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Marlane Ainsworth


Short Bio


Thirty years ago, on the verge of a mid-life crisis, I loaded an old van with five kids, two guinea pigs, and a camping stove and headed down to the south coast of Western Australia to join my husband, Rob, on an off-the-grid 20-acre property we had just bought and named Evergreen. Here, in ancient wetlands, surrounded by reeds and the eerie sound of moaning frogs, I found the inspiration and healing I needed in the garden we grew – and still grow - together.


As a writer, I love sharing the wisdom gleaned from the wild garden at Evergreen. For the past seven years, I’ve published weekly blogs on this website, and I’ve just added some free resources for you.


I’m writing a memoir about what prompted me to move to Evergreen. And I'm working on gift books about what this place shows me about living a meaningful life. You’ll be the first to know when they become available.





Long Bio


I grew up with my two sisters in Willagee, a working-class suburb near Perth, Western Australia. When I was eight years old, my parents joined an American-based fundamentalist, apocalyptic religion, which formed my early worldview.


At eighteen, I flew to England to attend the religious college at Bricket Wood. After two years there, I moved to the USA for further study, spending a semester in Pasadena, California, and the final three semesters at a Big Sandy, Texas campus. I graduated with a four-year B.A. degree in Home Economics and a minor in Theology.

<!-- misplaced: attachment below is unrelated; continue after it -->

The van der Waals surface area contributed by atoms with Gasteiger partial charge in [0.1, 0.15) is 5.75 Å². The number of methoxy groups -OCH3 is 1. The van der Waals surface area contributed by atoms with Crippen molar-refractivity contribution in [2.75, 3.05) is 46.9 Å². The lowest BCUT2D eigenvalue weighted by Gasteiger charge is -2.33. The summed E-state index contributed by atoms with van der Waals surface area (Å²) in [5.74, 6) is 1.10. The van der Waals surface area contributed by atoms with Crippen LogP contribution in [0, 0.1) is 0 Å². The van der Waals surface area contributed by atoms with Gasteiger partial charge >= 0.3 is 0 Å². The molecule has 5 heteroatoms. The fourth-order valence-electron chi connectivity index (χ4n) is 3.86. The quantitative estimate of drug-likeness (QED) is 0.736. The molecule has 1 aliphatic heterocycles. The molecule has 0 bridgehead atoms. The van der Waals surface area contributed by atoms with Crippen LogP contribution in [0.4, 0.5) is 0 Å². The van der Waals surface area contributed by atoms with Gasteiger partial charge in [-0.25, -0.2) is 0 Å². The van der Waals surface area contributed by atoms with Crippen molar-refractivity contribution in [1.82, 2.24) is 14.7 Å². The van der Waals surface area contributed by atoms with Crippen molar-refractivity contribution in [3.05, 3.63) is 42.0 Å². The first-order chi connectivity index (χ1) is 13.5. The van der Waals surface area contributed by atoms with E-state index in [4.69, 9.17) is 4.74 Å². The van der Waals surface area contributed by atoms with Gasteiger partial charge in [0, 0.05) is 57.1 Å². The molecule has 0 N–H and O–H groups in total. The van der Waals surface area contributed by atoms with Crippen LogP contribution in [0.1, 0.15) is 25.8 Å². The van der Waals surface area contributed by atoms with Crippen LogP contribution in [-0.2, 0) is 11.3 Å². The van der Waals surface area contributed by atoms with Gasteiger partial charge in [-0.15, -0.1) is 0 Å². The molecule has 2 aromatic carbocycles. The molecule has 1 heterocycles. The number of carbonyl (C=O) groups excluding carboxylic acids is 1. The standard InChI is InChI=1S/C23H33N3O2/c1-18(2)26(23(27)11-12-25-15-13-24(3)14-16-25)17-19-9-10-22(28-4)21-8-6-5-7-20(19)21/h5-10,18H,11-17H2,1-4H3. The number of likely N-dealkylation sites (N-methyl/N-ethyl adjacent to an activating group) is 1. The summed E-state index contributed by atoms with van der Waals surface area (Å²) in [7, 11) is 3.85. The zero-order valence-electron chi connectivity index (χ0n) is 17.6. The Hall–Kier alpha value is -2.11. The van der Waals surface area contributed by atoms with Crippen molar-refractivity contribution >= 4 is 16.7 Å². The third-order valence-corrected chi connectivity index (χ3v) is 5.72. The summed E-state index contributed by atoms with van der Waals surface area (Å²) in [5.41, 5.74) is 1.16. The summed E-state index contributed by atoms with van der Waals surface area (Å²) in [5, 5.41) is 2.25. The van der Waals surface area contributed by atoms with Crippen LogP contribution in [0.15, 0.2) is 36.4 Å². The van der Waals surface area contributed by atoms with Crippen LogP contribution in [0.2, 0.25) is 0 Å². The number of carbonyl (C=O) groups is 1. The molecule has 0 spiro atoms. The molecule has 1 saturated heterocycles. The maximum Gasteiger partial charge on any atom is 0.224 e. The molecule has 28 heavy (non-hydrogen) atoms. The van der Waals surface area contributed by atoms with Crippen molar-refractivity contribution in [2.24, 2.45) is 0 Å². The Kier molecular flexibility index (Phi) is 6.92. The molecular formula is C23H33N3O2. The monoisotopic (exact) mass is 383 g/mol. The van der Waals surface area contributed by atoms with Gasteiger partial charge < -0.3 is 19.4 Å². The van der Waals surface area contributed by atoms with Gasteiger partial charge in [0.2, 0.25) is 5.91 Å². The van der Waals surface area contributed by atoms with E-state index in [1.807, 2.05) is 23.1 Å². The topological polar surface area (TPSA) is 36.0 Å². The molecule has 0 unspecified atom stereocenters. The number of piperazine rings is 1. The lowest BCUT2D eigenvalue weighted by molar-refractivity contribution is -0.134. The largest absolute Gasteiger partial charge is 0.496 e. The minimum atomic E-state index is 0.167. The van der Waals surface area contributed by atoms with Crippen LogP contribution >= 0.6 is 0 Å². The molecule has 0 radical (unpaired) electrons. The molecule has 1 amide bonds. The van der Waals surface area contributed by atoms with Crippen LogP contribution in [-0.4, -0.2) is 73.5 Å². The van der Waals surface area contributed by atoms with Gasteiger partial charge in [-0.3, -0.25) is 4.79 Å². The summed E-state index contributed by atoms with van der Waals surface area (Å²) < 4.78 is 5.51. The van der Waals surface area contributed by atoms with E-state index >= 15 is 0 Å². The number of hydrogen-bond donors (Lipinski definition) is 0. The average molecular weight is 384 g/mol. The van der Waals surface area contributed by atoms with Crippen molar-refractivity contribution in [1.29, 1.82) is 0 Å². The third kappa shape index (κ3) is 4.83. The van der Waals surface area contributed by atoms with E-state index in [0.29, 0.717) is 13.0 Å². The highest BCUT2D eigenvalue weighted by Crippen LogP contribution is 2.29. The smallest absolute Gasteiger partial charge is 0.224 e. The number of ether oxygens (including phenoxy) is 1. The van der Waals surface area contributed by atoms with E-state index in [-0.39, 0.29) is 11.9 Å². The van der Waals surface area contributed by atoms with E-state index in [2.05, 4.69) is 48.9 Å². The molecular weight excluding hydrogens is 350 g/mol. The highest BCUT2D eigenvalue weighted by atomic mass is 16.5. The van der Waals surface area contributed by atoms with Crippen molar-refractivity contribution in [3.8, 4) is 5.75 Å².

Rob and I have five children. As they were growing up, I realised that the beliefs I’d held since childhood no longer made sense to me. After several years of bitter soul-searching, I decided to leave that church. Our oldest child was fourteen and the youngest four when we moved to Evergreen. They’ve all left home now but return to the peace of the countryside when they can, bringing partners, children, dogs, surfboards, books, and warm clothes.


I’ve been writing for years and have had two children’s novels published by Fremantle Press. In between writing, I’ve been a proofreader, barista, potato sorter, and bookshop clerk. For the final ten years of my public working life, I was a coordinator of community services for people with dementia, a personally moving and rewarding experience.


I’m now retired, and my days are dedicated to sharing the joy and wisdom given freely to me by the wild but peaceful environment at Evergreen. We named it Evergreen because even in the middle of hot, dry Australian summers, the three acres of lawn growing in peat outside our house is always a brilliant green.

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